Oklahoma City Thunder

Photo: Bill Streicher-USA TODAY Sports

FLANNERY: Kevin Durant and Serge Ibaka are gone, Russell Westbrook is staying, and Victor Oladipo is on his way. This is a much different Oklahoma City team from the one that blew a 3-1 lead in the conference finals.

There's so much to unpack with the Thunder, but let's start with a simple premise: This is still a pretty good team, right?

ZILLER: It depends on what we mean by "pretty good." A contender for a playoff spot? Sure. A contender for a top-4 seed? I don't think so.

I keep going back to the 2014-15 season that Durant mostly missed. That team was pretty good, and missed the playoffs by a game. The bottom of the West bracket might be a bit softer now, but it's still reasonable to expect 45 wins being needed for the No. 8 seed.

Remember: it's not just Durant. They lost Ibaka and Dion Waiters, too. There's a massive hole at small forward, and if both Oladipo and Andre Roberson start, the bench is in rough shape. I'm pretty concerned about the Thunder as a major player in the West, and I fear what that means for Westbrook's reputation and future.

FLANNERY: I'm not losing any sleep over losing Waiters, and I think you're downplaying some decent depth that's been accumulated by Sam Presti and his crew.

Let's start with Oladipo. He's a massive upgrade over Waiters, and now that he's free to play off the ball, I'm expecting a strong season from him. Similarly, I'm expecting good things from Enes Kanter in terms of production, and Westbrook is going to ball out like he never has before. There's enough offense here to stay competitive.

I do worry about the defensive tradeoff of losing Ibaka, but again, Oladipo is primed for a big-time showcase season. They will be different, but I still think they're a 45-win team and my baseline for top-fourish seed isn't much higher than that, to be honest.

Alright, Westbrook. I'm trying to imagine another player whose public image did a 180 without changing anything about himself like Westbrook's has this summer. Talking about the general public here, of course. Curious what you think about how the perception game impacts him, if it does at all.

ZILLER: I don't think Westbrook cares all that much about adoration or notoriety, to be honest. It's impossible to know — he's such a black box — but it's always felt like he's comfortable in his own world. The snark directed at guys like Charles Barkley always feels a little surprising.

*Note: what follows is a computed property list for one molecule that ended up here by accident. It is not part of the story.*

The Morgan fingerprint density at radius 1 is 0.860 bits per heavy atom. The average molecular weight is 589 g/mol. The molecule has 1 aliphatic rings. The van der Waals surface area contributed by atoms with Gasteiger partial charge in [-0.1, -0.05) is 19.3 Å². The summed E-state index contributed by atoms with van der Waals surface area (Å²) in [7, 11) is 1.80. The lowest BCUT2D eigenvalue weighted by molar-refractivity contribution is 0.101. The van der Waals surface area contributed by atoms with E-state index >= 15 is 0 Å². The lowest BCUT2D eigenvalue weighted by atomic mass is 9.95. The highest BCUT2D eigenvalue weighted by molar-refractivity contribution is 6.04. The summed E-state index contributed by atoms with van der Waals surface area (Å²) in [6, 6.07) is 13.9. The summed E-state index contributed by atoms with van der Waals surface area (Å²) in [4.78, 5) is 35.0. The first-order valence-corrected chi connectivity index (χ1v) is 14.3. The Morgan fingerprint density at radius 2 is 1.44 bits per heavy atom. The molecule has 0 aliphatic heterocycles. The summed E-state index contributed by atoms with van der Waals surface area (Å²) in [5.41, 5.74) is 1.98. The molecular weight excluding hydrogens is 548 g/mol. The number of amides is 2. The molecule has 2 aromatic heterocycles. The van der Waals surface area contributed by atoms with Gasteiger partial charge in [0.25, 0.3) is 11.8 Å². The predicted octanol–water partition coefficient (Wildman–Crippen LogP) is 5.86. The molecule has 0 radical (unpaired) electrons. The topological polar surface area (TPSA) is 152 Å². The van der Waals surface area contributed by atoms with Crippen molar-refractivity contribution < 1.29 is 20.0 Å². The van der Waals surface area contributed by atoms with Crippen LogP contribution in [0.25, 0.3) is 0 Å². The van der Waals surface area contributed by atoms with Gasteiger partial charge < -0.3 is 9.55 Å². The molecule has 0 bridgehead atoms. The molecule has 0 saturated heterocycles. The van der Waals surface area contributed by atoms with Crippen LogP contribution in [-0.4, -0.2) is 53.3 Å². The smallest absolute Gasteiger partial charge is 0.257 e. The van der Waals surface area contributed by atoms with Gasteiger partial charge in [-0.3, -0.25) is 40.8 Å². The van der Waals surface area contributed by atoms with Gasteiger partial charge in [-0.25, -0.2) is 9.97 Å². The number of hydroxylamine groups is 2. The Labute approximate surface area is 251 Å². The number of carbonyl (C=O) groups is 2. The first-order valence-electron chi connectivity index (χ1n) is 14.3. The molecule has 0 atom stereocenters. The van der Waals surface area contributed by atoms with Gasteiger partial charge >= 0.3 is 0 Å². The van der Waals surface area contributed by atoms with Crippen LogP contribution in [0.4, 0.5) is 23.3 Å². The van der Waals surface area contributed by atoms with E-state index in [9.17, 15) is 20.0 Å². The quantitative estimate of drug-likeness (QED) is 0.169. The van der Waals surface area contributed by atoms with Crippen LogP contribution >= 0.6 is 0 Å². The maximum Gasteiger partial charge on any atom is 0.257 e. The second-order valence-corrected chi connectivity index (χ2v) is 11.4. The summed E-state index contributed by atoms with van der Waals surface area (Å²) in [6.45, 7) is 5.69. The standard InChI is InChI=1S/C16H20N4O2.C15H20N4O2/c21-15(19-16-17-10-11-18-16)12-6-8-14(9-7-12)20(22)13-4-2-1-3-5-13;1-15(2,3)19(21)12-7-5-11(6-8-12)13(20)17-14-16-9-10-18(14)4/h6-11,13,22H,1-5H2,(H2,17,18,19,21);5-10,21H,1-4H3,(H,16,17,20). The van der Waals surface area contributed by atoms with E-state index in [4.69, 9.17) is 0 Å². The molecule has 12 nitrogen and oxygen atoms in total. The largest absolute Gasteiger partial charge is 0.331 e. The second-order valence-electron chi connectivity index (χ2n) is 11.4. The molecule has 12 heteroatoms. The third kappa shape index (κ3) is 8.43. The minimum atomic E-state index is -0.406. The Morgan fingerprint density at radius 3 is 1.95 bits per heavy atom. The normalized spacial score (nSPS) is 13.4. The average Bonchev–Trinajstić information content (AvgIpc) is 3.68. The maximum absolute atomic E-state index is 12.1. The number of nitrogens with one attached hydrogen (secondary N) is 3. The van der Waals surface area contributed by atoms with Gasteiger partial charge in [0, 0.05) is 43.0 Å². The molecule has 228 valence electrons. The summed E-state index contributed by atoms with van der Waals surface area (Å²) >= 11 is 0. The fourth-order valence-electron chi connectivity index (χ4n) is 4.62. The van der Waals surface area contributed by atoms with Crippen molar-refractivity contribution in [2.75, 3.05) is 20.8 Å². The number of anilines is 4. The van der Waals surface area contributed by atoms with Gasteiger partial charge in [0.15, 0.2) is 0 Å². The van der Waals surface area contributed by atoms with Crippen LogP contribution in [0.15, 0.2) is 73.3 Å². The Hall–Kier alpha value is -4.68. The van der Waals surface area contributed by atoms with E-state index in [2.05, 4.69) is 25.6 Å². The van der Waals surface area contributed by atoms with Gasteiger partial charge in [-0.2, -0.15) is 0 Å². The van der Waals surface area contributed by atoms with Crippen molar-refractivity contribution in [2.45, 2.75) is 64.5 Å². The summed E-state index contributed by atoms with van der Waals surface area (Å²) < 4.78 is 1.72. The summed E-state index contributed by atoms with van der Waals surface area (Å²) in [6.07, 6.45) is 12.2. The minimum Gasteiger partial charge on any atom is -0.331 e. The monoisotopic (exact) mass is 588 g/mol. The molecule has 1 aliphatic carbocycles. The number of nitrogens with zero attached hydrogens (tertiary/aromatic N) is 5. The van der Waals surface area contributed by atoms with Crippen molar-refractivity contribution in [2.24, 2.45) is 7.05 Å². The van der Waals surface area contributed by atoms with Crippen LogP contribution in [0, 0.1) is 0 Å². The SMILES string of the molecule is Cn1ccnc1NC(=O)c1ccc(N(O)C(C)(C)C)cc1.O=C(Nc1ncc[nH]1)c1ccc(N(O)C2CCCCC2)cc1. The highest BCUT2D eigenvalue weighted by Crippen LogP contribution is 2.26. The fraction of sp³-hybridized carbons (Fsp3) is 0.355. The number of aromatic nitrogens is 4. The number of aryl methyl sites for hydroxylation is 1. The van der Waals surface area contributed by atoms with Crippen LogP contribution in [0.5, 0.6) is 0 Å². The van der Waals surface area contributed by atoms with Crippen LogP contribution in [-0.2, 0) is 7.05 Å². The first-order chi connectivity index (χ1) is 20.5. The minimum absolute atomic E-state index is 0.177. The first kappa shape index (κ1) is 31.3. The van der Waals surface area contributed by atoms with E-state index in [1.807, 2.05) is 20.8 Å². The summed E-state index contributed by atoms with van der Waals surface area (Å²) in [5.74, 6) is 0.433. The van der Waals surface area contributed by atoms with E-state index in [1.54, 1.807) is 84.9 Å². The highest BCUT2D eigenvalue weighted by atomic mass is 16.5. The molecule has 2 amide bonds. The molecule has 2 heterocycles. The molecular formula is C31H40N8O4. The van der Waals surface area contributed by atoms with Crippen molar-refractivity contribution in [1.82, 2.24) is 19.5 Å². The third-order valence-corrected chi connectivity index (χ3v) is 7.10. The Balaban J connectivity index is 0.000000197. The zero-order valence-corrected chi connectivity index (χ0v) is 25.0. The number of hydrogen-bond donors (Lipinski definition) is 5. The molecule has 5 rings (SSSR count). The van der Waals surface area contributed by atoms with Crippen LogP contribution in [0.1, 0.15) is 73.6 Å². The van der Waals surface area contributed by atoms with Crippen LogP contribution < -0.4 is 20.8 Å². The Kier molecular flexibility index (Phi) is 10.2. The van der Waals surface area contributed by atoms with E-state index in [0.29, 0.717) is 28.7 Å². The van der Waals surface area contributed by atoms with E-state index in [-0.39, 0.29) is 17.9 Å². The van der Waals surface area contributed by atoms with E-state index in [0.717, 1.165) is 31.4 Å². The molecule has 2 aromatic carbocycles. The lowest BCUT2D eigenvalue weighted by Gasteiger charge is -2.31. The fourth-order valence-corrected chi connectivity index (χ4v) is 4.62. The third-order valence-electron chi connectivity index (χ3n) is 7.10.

But it is clear he takes personal slights seriously, and it's rather obvious he is not happy KD left him for the Warriors. Three months on and he's doing nothing to indicate he is friendly with his co-star of almost a decade. That matters.

What I keep coming back to is that Westbrook has been playing out of his mind for two years now — just incredible production and usage — and I don't know if there's much more space to expand. Can he even do more? Is that physiologically possible under Earth's natural laws?

FLANNERY: I don't think he cares that much, either, but it's still bizarre to consider how far he's risen in the public imagination. I'd like to see a Venn Diagram of the people who now revere him versus those who thought he was the one holding OKC back. As always, Westbrook gives the narrative industry a bad name. (Of which I am a dues-paying member, by the way.)

So, let's set the scene. This is set up to be the best statistical season of his career and it better be his best all-around season if the Thunder are going to stay competitive. What does that mean in terms of numbers? I honestly have no idea. His stats have always been so outrageous that context is impossible, but I think they will be so overwhelming that he will force his way into the MVP discussion from the opening tip of the season and stay there through the bitter end.

What's interesting is that OKC's long-term projections rests more on the development of his supporting cast and any future rabbit that Presti can pull out of his hat. On that, I am less sure about OKC's future. Not that they, or Presti, are any less capable without Durant, but rather, that it's so damn hard to lose a great player in his prime.

We both agree that 45 wins is a decent baseline. I think that's enough to keep them close to a top-four seed in this new-look West. You disagree?

ZILLER: I think 45 wins is a fair and reasonable target. I think 45 wins is a 5-6-7 seed in this West. You have to go back to 2006 for the last time a top-4 seed in the West had less than 50 wins (or its lockout equivalent). There is evidence that the West is getting shallower, but it's not the East yet. You need to put up gaudy win totals to get preferable seeds. The Clippers won 53 last year and only got the No. 4 seed.

You're right that while all eyes are on Russ right this second, this team's future is about longer-term growth. Between Oladipo, Domantas Sabonis, and Steven Adams, there's a chance at a good two-way supporting cast down the line. But time is of the essence.